If a group has a bias, then it can’t be trusted as the authority on what constitutes a “hate group.” Simple as that. When they add BLM and “the resistance” to their list, I’ll open the topic for reconsideration.

      • Chris

        No, Chris, the inclusion of racist violent groups like the Panthers is what makes the libel of the other groups effective.

        Calling a group a “hate group” isn’t “libel,” and you know it.

        Can you point me to actual instances of libel from the SPLC, or would you like to retract this claim?

        The problem isn’t that only non-progressive groups are included, but the groups are lumped with the Klan for not being progressive.

        I…literally just showed you that this isn’t true. Unless you’re saying you don’t consider the Panthers a “progressive” group? In which case…I don’t entirely disagree, but it makes your statement misleading at best. “Non-progressive,” to most people, means conservative. The Panthers sure as hell aren’t that, and would definitely be classified as, if not “progressive,” then “leftist” for sure.

        But do you really believe that the Panthers are on the list for “not being progressive?”

        The entire class of people that SPLC attacks and maligns is, for example, those who oppose gay marriage in an organized way. That’s their definition of hate.

        So…after being shown that your first attempt at presenting the definition of hate the SPLC was utterly wrong, instead of acknowledging that, you present yet another incorrect portrayal of the SPLC’s definition of hate. Why are you doing this? It doesn’t make any sense.

        Your statement above is self-evidently wrong. If “the entire class of people that the SPLC attacks and maligns is those who oppose gay marriage in an organized way,” then that means they attack and malign the Panthers because they oppose gay marriage in an organized way. I don’t even think the Panthers do that, and if they do, it’s certainly not the reason the SPLC has given for labeling them a hate group.

        If a group has a bias, then it can’t be trusted as the authority on what constitutes a “hate group.” Simple as that.

        This may be true, but you have repeatedly exaggerated and made false statements about the SPLC, and when shown that you have done so, you’ve doubled down and made more false statements. So why should you be trusted to make judgments about them?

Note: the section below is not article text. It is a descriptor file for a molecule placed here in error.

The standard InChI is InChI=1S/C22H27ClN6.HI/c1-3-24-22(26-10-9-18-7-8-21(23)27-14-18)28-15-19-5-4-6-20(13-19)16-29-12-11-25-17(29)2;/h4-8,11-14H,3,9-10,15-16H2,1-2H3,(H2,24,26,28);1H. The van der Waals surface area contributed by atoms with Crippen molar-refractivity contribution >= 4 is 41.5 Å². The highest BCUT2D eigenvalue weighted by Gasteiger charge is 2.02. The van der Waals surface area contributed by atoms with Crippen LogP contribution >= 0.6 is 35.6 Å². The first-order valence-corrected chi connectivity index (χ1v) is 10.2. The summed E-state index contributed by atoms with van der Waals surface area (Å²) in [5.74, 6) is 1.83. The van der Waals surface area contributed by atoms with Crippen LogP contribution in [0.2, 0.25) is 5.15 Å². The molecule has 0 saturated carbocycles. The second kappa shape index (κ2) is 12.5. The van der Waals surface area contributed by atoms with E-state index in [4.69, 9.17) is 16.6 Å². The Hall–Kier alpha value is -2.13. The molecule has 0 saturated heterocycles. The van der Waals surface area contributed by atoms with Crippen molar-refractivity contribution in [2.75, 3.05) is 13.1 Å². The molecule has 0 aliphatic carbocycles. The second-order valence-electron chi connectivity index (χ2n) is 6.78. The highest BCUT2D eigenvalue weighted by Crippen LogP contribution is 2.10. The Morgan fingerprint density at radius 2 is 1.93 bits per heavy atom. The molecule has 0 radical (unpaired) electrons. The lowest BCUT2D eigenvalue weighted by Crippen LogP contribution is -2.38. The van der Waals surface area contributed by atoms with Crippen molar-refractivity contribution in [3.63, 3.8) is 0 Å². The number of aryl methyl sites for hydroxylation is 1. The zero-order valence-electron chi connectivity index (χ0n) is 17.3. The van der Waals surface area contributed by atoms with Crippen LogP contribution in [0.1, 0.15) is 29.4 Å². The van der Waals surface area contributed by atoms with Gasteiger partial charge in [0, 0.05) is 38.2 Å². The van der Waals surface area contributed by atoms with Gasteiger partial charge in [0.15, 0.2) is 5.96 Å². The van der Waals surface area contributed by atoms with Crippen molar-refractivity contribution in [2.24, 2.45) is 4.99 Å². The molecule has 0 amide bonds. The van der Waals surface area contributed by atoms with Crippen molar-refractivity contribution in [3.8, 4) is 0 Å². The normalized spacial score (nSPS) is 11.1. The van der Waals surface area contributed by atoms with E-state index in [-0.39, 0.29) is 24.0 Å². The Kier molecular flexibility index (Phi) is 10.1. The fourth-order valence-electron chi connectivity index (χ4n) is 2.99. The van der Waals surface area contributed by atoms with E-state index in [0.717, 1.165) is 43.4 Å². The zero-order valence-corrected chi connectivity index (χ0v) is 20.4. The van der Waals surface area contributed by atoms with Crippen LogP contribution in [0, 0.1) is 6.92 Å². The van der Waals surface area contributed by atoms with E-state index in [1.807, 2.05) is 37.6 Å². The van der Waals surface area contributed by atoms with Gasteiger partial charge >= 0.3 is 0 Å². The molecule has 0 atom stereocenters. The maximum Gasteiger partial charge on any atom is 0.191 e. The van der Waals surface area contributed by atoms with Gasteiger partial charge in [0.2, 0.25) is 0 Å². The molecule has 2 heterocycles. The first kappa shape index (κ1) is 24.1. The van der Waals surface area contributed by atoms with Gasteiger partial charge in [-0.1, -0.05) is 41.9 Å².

When they add BLM and “the resistance” to their list, I’ll open the topic for reconsideration.

        Can you please show me how BLM and the resistance meet the SPLC’s definition of a “hate group?” Not the two fake definitions you’ve presented so far that the SPLC has never presented as definitions for what makes something a hate group, but the actual definition they use which I showed you, and which every single group on their list meets.

        • Well, that’s up to the courts. Saying that a church is the moral equivalent of the Klan and Nazis seems to fit the definition of libel when the group doing it is recognized, idiotically, as the arbiter of the matter. Defamation is when someone falsely impugns one’s character and harms one’s reputation in print, and when it’s not a public figure, malice isn’t required.

          • Chris

            What church has the SPLC condemned unjustly? Be specific. I’m not even aware of any churches on the list.

            Saying that one group is morally equivalent to another is a statement of opinion, as you know. And I don’t believe that saying the FRC and the KKK are both hate groups makes them “morally equivalent.” They’re both hate groups, but the KKK is worse.

            • Chris

              And it won’t be “up to the courts” unless an organization sues the SPLC for calling them a hate group. Have any of them? If not, that’s pretty good evidence that they don’t have a libel case.

              I think you’re far off in the deep end when you call BLM a hate group. But no, BLM couldn’t win a libel case against you for saying that.

              • I hate to embarras you, my friend, but the very first item in #2 reads…

                2. D. James Kennedy Ministries of Fort Lauderdale, Florida, an evangelical Christian ministry, is suing the Southern Poverty Law Center for calling the ministry a hate group because of its stance against LGBT rights.

                Hence the post. It’s amazing how useful reading what you are arguing about is. I recommend it.

                • Chris

                  My bad. The point stands: an opinion isn’t libel, and the ministry will almost certainly lose, as it should. What false statements has the SPLC made about this ministry?

                  • Opinion is the catch point indeed. But a black list can be libel. The ABA has no effect or power over lawyer, but if the ABA put lawyers on a public “Shyster List,” do you think they would be risking libel verdicts?

                    Sure they would.

            • See subsequent rely to your next comment…